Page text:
By on July 12, 2017

2017 dodge viper gts

Fiat Chrysler Automobiles is abandoning Conner Avenue Assembly in Detroit, Michigan. The plant produced Dodge Vipers sporadically for over two decades, but low sales volume eventually led to FCA’s decision to remove the high-performing model from its lineup. In 2016, Dodge only sold 630 Vipers. A final, limited-edition 2017 run sold out in less than a week.

The two-seater doesn’t meet upcoming safety regulations due to its absence of side-curtain airbags. Rather than undergo a costly redesign, FCA chose to let nature take its course and placed the model in hospice care back in 2015. However, the future of the assembly plant and its employees were uncertain at the time. 

Conner Assembly houses 87 employees responsible for the Viper and the model’s V10 engine. According to WDIV 4 Detroit, the entirety of the staff will be offered positions at other FCA locations, but the plant will be closed indefinitely. Formerly home to Champion spark plugs, Dodge gained ownership of the factory in 1995 and designated it specifically for Viper production. That lasted until 2010, with the vehicle reentering assembly in 2012.

The plant also built the retro-styled Plymouth Prowler for the duration of its brief, 11,700-unit lifespan.

Viper production is scheduled to end in August (before the safety regulations take hold in September), at which point the plant will be closed. While the snake could return someday, keeping it as a bespoke low-volume model was never in the cards for FCA’s long-term product strategy. Struggling to reach 700 North American deliveries in the very best of years, Viper volume was perpetually eclipsed by its mainstay domestic rival, the Chevrolet Corvette.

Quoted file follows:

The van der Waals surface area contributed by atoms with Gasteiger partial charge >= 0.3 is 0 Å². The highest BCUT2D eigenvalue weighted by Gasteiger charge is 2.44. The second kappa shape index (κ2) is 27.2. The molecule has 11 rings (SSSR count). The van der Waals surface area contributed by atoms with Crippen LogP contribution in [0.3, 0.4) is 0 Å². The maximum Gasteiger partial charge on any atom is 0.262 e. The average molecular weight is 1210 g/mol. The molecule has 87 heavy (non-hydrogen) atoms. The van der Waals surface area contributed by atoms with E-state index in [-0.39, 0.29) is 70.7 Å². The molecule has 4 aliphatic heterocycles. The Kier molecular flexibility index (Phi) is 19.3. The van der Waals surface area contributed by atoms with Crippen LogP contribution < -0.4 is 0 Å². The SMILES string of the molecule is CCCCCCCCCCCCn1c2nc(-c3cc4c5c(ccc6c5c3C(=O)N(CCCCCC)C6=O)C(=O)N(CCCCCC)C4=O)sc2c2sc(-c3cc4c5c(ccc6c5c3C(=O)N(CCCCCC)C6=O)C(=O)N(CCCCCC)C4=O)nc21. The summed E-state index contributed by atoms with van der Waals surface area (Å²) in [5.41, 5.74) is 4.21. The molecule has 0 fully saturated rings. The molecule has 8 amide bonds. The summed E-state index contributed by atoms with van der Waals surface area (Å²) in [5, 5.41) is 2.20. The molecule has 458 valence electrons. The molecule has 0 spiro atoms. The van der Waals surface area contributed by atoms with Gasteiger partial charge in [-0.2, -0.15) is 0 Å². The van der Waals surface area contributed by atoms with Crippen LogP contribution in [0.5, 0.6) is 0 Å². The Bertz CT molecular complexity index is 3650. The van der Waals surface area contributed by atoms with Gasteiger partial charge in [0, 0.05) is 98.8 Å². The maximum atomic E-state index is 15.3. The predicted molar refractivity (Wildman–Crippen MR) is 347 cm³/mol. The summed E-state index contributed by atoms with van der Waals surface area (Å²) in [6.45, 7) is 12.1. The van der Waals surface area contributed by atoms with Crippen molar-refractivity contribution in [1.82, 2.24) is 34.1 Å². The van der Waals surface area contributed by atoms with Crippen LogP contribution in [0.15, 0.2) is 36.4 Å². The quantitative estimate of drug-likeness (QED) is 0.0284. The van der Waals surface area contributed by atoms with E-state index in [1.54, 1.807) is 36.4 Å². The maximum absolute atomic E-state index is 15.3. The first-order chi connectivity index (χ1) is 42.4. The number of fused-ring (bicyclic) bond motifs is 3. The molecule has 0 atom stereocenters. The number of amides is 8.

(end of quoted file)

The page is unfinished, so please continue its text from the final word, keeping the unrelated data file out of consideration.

General Motors has annually sold 30,000 or more Vettes in the U.S. since 2014.

[Image: FCA]

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24 Comments on “FCA’s Detroit Dodge Viper Assembly Plant to Close Indefinitely...”

  • avatar

    I honestly had no idea the Viper was still in production.

  • avatar

    Kind of sad…I was the first non-Chrysler person that was allowed to drive my own personal vehicle into that building and down to the production line for the Prowler. I was taking in gages for the front fender supports. At the time, I owned my late father’s Dodge Ram, so maybe that was part of the reason why they didn’t object (too much) to my request to be able to drive the gages straight to the line versus having to hand-carry them. Of course, on a subsequent follow-up visit (without the need to carry gear down to the line), I had my new puppy with me and he piddled outside on the lawn by the factory, so there’s that, as well.

    Either way, a little sad to see it shutting down (even if “indefinitely”).

  • avatar
    87 Morgan

    Not surprising, but I am glad that Chryco had the stones to build the Viper as long as they did. Corvette aside, what other vehicle when parked next to a Ferrari screams “F-YOU….Merica!”

    • 0 avatar

      When originally started, Viper was something like under $60K. Who wants to pay >90K for a Dodge? I like to look at it but it is astronomical money for Dodge. But yea, it ain’t Miata

      • 0 avatar

        Adjusted for inflation, the base price today is line to line with the base price in 1992.

        That said, the original base price in 2012 was a joke. It should never have launched above $100k.

      • 0 avatar

        “Who wants to pay >90K for a Dodge?”

        people who can afford to pay $90k for a Dodge. Same as the people shelling out almost $400k for a Ford.

        i.e. people with enough money where they don’t care what you think they should spend their money on.

      • 0 avatar

        That concern is why they spun off the short lived SRT brand (my 2013 doesn’t say Dodge anywhere on it). However, I can promise you that when driving one, the badge is the furthest thing from your mind.

        The only real downside of the branding is having to share a dealership service department with Darts, Compasses, old Sebrings, etc. I consider this a small price to pay in exchange for Ferrari performance at 1/3 the price. It’s also an incentive to do maintenance myself (try that in a European exotic)

    • 0 avatar

      That thing got a Hemi?

  • avatar